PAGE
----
The media are a powerful constituency of users, lobbyists and defenders of Freedom of Information (FOI) laws. Looking at FOI regimes across the world, it argues that the media are important users but also powerful innovators and defenders. This chapter examines how journalists use the laws in the UK and work to protect and extend it. It also looks at how media use is seen to damage trust in the political system and can generate resistance from government. It ends by arguing that FOI must be viewed in context and now fits within a rapidly changing information eco-system and a shifting and hybrid media environment.

 

Download here


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International Conference “Academic Days on Open Government Issues Journées universitaires sur les enjeux du Gouvernement ouvert”. December 5 & 6, 2016 – Paris, France

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International Conference
“Academic Days on Open Government Issues
Journées universitaires sur les enjeux du Gouvernement ouvert”.
December 5 & 6, 2016 – Paris, France

Under the direction of
Irène Bouhadana William Gilles

Call for Papers

On December 5 & 6, 2016, the University Paris 1 Panthéon-Sorbonne and IMODEV organize an international conference entitled “Academic Days on Open Government Issues”. This international event, under the direction of Irene Bouhadana and William Gilles, will be the 17th edition in a series ofIMODEV international conferences on the Law and Governance of the Information Society.These academic days will be organized during the week dedicated to the theme since France, as chair of Open Government Partership, will host the Open Government Global Summit in December 2016.

These Academic days aim to bring together all of academia concerned with issues related to open government by favoring a broad and multidisciplinary dimension. One of the goals of the open government process is to promote greater transparency and encourage citizen participation and collaboration in government decision-making, but also to promote government accountability. In this perspective, it is important to emphasize the role of citizens, civil society and stakeholders in decision-making to improve government policies.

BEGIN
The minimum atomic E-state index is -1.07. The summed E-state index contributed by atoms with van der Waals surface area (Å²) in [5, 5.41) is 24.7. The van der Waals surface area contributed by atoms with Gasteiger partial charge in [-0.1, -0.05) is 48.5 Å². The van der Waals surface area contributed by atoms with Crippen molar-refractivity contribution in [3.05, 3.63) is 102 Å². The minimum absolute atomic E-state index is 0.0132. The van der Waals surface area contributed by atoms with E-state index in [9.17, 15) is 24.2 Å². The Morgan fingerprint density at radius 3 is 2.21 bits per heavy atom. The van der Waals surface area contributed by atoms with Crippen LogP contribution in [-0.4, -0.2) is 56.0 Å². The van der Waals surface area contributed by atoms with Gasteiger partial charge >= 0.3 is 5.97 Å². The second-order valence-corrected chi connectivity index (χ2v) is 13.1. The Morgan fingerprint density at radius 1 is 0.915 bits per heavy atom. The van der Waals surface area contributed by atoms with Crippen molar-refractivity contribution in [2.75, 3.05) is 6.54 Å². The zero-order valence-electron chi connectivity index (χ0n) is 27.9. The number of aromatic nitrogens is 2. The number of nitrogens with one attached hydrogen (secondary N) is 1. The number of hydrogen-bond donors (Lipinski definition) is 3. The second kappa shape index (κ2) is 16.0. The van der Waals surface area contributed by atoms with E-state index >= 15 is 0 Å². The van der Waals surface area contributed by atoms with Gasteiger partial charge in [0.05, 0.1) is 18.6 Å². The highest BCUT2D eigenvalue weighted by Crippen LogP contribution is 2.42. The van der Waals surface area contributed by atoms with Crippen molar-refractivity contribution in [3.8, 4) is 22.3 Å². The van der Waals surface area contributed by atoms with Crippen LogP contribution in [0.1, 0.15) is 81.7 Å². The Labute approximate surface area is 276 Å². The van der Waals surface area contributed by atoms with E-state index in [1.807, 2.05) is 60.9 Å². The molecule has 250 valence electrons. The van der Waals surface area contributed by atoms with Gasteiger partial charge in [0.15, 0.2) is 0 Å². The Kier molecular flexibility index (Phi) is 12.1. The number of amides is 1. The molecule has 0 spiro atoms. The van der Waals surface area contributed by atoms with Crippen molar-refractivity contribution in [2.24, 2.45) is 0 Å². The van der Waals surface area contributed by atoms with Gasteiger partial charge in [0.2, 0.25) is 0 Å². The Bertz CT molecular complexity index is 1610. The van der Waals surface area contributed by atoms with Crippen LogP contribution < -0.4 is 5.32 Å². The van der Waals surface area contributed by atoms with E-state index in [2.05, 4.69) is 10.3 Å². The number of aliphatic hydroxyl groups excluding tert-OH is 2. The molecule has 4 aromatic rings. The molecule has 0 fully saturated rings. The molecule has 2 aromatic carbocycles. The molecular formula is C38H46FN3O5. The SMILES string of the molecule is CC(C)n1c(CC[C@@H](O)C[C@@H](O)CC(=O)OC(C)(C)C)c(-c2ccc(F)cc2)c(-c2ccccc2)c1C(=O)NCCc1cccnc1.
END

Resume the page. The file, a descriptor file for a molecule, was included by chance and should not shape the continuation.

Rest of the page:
see the details CFP long EN v7

Appel à contribution – Call for Papers

Les 5 et 6 décembre 2016, l’Université Paris 1 Panthéon-Sorbonne et l’IMODEV organiseront une conférence internationale intitulée « Academic Days on Open Government Issues – Journées universitaires sur les enjeux des gouvernements ouverts ». Sous la direction d’Irène Bouhadana et William Gilles, cette manifestation à caractère scientifique sera la 17e édition des conférences internationales de l’IMODEV sur le droit et la gouvernance de la société de l’information.

Ces journées universitaires seront organisées au cours de la semaine pendant laquelle la France accueillera le Sommet mondial 2016 sur les gouvernements ouverts. Cet événement a pour objectif de réunir l’ensemble du monde universitaire concerné par les enjeux relatifs aux gouvernements ouverts en privilégiant une dimension large et pluridisciplinaire.

L’un des objectifs du processus des gouvernements ouverts est de promouvoir une plus grande transparence, d’encourager la participation citoyenne et la collaboration dans la prise de décision gouvernementale, mais aussi de favoriser la responsabilisation du gouvernement. Dans cette perspective, il importe de mettre l’accent sur le rôle des citoyens, de la société civile, et des parties prenantes aux processus de décision pour améliorer les politiques gouvernementales.